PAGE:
Joey in \IsdaanJoey in IsdaanJoey in IsdaanJoey in IsdaanJoey in IsdaanJoey in IsdaanJoey in IsdaanJoey in IsdaanJoey in IsdaanJoey in IsdaanJoey in IsdaanJoey in Isdaan

Review and photogaphy by Joey.
See more photos on my flickr.

27 June 2008

Restaurant Review | Tokyo Cafe

Tokyo Cafe
Level 1, The Block, SM North EDSA
Type of Cuisine: Japanese
Average cost per person: Php 160 to Php 200 (US$4.00 to US$5.00)
Overall Rating: starstarstarstarnostar

If there's something to be said about this place, it would have to be that their service is fast. After having ordered our respective lunches, we waited for only about 5 minutes before all our orders were on our table, ready for us to devour them. Even better news? They were all perfectly cooked and wonderful.

Another thing we noted was their dishware. They make an effort to make sure your food looks not only appetizing but also pretty. From the eclectic bowl Bong's bisque was served in, to the colour, shape and form of the plates they used for each dish, each served to make your meal not only tasty but that much more delightful to your eyes. (Joey's Note: View the photos and see for yourself what I mean. :] )

The Tokyo Cafe experience for us was a good one: good food, lovely plating, great service and nice ambiance. And Harrell says the waitresses are pretty. What more can we add to that? :P

Shrimp BisqueShrimp Bisque (Php 85, US$2.13)
This creamy soup had a lot of flavour in it: a bit spicy and a lot herby. Bong's only complaints were that there was false advertising ("The photo in the menu had a shrimp in it. My bisque has none at all.") and that he would have enjoyed it more had it been accompanied by a slice of baguette or ciabatta.

Tuna Salad SandwichTuna Salad Sandwich (Php 125, US$3.13)
The tuna salad sandwich was good as well. It's basically tuna chunks with greens, tomatoes, and mustard in ciabatta bread. It's a refreshing dish which Bong really enjoyed. It came with a serving of fries, which made for a happier Bong. (Bong likes potatoes.)

Shrimp Aglio Olio (Php 230, US$5.75)
This was quite light, for pasta. Mildly spicy and briny, and, unlike with most food establishments, they were very generous with the shrimp.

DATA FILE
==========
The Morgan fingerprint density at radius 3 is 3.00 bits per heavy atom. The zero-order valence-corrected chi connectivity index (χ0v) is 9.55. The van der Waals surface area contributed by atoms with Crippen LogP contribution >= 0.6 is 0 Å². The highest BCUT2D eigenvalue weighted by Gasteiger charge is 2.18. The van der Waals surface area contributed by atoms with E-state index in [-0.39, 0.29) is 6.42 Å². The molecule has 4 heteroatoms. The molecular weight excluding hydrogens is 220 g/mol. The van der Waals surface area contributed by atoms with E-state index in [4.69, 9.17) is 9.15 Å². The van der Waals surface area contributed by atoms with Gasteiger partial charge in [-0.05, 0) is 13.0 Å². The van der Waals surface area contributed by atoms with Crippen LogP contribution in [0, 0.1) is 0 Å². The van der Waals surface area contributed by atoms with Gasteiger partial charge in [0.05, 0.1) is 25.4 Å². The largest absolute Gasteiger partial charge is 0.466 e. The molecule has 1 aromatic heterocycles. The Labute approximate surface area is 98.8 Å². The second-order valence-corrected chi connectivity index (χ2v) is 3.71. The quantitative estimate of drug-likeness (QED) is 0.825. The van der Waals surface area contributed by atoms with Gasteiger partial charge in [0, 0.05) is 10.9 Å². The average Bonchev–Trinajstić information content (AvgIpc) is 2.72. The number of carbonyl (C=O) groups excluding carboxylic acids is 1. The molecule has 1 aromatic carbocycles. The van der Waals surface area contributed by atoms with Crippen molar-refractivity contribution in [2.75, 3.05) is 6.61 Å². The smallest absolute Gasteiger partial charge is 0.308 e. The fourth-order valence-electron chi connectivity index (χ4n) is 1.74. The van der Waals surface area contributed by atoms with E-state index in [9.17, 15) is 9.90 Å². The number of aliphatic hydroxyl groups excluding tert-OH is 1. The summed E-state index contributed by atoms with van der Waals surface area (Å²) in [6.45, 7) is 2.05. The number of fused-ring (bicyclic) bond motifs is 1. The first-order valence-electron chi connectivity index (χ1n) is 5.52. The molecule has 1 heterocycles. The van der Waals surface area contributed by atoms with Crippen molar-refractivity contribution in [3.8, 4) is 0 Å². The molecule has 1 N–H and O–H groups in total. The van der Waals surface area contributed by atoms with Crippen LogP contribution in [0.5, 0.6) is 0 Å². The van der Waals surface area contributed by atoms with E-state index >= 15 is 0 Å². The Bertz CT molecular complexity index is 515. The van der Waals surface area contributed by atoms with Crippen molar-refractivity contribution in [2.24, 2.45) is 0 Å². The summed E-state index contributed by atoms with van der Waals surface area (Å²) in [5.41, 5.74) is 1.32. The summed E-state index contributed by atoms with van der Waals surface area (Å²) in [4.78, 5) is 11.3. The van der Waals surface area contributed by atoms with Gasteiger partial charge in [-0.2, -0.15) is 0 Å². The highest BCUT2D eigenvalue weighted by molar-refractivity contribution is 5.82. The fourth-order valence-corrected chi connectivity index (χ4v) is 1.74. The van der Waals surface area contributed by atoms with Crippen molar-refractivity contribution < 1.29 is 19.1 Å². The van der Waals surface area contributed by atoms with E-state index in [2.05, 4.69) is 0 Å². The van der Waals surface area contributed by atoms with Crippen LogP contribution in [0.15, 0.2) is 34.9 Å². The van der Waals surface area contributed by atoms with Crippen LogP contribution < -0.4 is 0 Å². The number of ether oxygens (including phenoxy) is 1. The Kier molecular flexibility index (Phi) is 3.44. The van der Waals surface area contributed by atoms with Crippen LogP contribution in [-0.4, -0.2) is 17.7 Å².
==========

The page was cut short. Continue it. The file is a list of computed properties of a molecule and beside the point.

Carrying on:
Tokyo Boneless Chicken (Php 160, US$4.00)
This was great! The chicken was very juicy and tender, and the dish in its entirety was very flavourful. Joey highly recommends this dish, especially if you want something savoury but isn't heavy.

MF @ Tokyo Cafe
Reviewed by Bong, Harrell & Joey.
Photography by Joey.
See more photos on Joey's flickr.

24 June 2008

Jetsetting Foodistas | Baguio: Wanderings in the Summer Capital

JoeyJoey's Wanderings in the Summer Capital
Jetsetting Foodistas: A Travelogue by Joey
Part 2 of 2: Cafe by the Ruins, Forest House & Choco-laté de Batirol

My second day in Baguio was spent on a mini quasi-tour of the city. Our first stop was Café by the Ruins (23 Chuntug Street, Baguio City), a coffee shop that my auntie's friend told her about. We were all curious about what ruins the cafe claims to be by.

Café by the Ruins is located near Rizal Park and city hall. It claims to be a meeting place and the venue of many canaos (rituals to please the gods), as well as poetry readings, art exhibits and dance performances. The ruins they speak of are apparently the remains of the home of Phelps Whitmarsh, the first governor of Baguio.

Their menu boasts of a selection with ingredients natural and local to the region. Much as we would have wanted to try their food, we were all still full from breakfast. But since it's a café after all and the highlight of their menu is their beverage offerings, we ordered two cups of Ruins Coffee (their specialty, said our server, Nestor), a cup of Rizal's Tsokolate-eh and a pot of salabat (native ginger tea).